Looking ahead, schools like Del Sol High are anticipating losing up to 12 teachers, said Paul Kleemann, a school organizational team (SOT) member and guitar teacher. If those cuts coincide with a library mandate, Kleemann said, he fears the school could be down 13 classroom teachers, pushing class sizes up to more than 40 students each.
Del Sol has been a good steward of its budget, he said, even supporting his elective music program with new instruments. In SOT meetings, Principal Greg Misel has proposed a plan to save most positions next year. But the measures wouldn’t forestall a grim economic forecast.
“It creates a culture of the principal saving as much money as possible because every school year we have to start out making cuts,” Kleemann said. “We could dodge a bullet one year, but if they make all these cuts, we’re going to be in trouble again.”
Del Sol’s approach to the library has been to create a technology center, with a focus on open spaces for collaborative work between up to three classes, as well as access to carts of Chromebooks and iPads. A support staffer operates it, Kleemann said.
When a parent on the SOT asked if the school had a full-time certified librarian, Kleemann said the SOT explained that while the answer was no, the school still had a full-time library.
Running afoul of the reorg
Giving principals the ability to make decisions based on the needs of their students was the purpose of the reorganization law, said Ed Gonzalez, an architect of the CCSD reorganization law for Assembly Republicans, who now sits on the school organizational team at Hickey Elementary School. He joined the opposition to a version of the library policy that came before the Legislature in 2019.
At Del Sol, the prevailing need might be a technology center. For the Southwest Career Technical Academy — as SOT member Julie Williams put it to the school board in public comment — the need is math and science, rather than reading. Interfering with that focus could negatively impact students.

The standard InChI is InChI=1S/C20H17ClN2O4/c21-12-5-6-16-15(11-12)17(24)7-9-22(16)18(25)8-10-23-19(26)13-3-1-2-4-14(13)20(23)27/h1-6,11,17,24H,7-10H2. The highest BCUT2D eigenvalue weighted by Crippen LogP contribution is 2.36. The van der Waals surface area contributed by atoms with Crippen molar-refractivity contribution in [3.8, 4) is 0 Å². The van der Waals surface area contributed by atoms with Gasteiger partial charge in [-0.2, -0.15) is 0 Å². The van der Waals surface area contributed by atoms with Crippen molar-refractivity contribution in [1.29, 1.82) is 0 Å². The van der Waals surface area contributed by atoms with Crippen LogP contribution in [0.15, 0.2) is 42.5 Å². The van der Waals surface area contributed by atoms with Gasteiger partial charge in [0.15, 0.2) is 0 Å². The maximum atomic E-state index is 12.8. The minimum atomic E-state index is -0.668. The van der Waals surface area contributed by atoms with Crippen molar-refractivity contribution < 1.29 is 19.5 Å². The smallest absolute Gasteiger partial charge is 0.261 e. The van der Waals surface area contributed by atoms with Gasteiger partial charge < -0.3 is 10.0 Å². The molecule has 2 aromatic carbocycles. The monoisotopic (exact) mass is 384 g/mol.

“Schools differentiate to meet the needs of their students,” Williams wrote.
Gonzalez said Hickey has opted to hire two reading specialists to address the needs of its students, nearly one-third of whom are English learners and 100 percent of whom qualify for free and reduced-price lunch. The standards of research and information are incorporated into reading lessons, he said.
“If it doesn’t work, we would change it,” he said. “If you choose not to have a position, you should still have to incorporate that standard and show how you do it.”
He said the district’s adoption of the policy signals a return to the top-down approach of trying to solve a problem.
“It’s well-intentioned, but it doesn’t work on the local level,” Gonzalez said. “You’ve taken away the option, and you’re left with a policy that will affect other parts of the school community.”
The policy has other immediate effects, he said, including an outsize impact on rural and elementary schools, which operate on a tighter budget than urban high schools and might be less able to absorb the costs. Furthermore, educators who want to earn their library specialization may find it harder to do so in-state as the library science program at University of Nevada, Reno winds down, Gonzalez added.
Mandating a position also has the potential to pit teachers against each other when cuts are handed down, which could happen as soon as the Legislature meets again in February, Gonzalez said.
“Schools should have control of what they pick,” he said. “We all want more librarians if there’s more funding for them.”
Contact Aleksandra Appleton at 702-383-0218 or aappleton @reviewjournal.com. Follow @aleksappleton on Twitter.